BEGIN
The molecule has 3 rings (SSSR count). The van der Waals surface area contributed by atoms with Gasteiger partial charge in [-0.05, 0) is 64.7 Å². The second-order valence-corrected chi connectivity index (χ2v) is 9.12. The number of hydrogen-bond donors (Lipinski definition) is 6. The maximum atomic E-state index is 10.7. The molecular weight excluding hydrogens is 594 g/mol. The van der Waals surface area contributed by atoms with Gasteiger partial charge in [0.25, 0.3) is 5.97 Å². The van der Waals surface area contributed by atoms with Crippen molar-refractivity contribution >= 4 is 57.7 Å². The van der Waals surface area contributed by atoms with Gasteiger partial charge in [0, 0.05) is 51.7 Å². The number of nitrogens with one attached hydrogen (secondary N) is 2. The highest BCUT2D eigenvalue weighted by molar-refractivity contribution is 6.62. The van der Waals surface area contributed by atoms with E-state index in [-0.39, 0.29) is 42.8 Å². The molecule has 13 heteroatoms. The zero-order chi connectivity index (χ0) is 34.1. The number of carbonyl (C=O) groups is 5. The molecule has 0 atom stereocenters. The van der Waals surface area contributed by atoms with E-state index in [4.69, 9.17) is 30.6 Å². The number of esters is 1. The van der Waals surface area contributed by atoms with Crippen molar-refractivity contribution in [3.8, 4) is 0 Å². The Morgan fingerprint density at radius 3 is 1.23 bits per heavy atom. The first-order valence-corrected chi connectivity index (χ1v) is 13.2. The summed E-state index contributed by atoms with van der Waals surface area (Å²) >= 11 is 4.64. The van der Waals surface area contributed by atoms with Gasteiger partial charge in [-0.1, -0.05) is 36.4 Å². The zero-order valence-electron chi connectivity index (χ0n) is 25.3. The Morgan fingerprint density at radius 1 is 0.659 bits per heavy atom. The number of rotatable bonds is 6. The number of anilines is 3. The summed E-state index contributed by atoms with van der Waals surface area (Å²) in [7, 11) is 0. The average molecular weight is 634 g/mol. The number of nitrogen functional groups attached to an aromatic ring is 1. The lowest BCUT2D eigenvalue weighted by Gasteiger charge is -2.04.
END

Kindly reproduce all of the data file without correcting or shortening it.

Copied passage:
The molecule has 3 rings (SSSR count). The van der Waals surface area contributed by atoms with Gasteiger partial charge in [-0.05, 0) is 64.7 Å². The second-order valence-corrected chi connectivity index (χ2v) is 9.12. The number of hydrogen-bond donors (Lipinski definition) is 6. The maximum atomic E-state index is 10.7. The molecular weight excluding hydrogens is 594 g/mol. The van der Waals surface area contributed by atoms with Gasteiger partial charge in [0.25, 0.3) is 5.97 Å². The van der Waals surface area contributed by atoms with Crippen molar-refractivity contribution >= 4 is 57.7 Å². The van der Waals surface area contributed by atoms with Gasteiger partial charge in [0, 0.05) is 51.7 Å². The number of nitrogens with one attached hydrogen (secondary N) is 2. The highest BCUT2D eigenvalue weighted by molar-refractivity contribution is 6.62. The van der Waals surface area contributed by atoms with E-state index in [-0.39, 0.29) is 42.8 Å². The molecule has 13 heteroatoms. The zero-order chi connectivity index (χ0) is 34.1. The number of carbonyl (C=O) groups is 5. The molecule has 0 atom stereocenters. The van der Waals surface area contributed by atoms with E-state index in [4.69, 9.17) is 30.6 Å². The number of esters is 1. The van der Waals surface area contributed by atoms with Crippen molar-refractivity contribution in [3.8, 4) is 0 Å². The Morgan fingerprint density at radius 3 is 1.23 bits per heavy atom. The first-order valence-corrected chi connectivity index (χ1v) is 13.2. The summed E-state index contributed by atoms with van der Waals surface area (Å²) >= 11 is 4.64. The van der Waals surface area contributed by atoms with Gasteiger partial charge in [-0.1, -0.05) is 36.4 Å². The zero-order valence-electron chi connectivity index (χ0n) is 25.3. The Morgan fingerprint density at radius 1 is 0.659 bits per heavy atom. The number of rotatable bonds is 6. The number of anilines is 3. The summed E-state index contributed by atoms with van der Waals surface area (Å²) in [7, 11) is 0. The average molecular weight is 634 g/mol. The number of nitrogen functional groups attached to an aromatic ring is 1. The lowest BCUT2D eigenvalue weighted by Gasteiger charge is -2.04.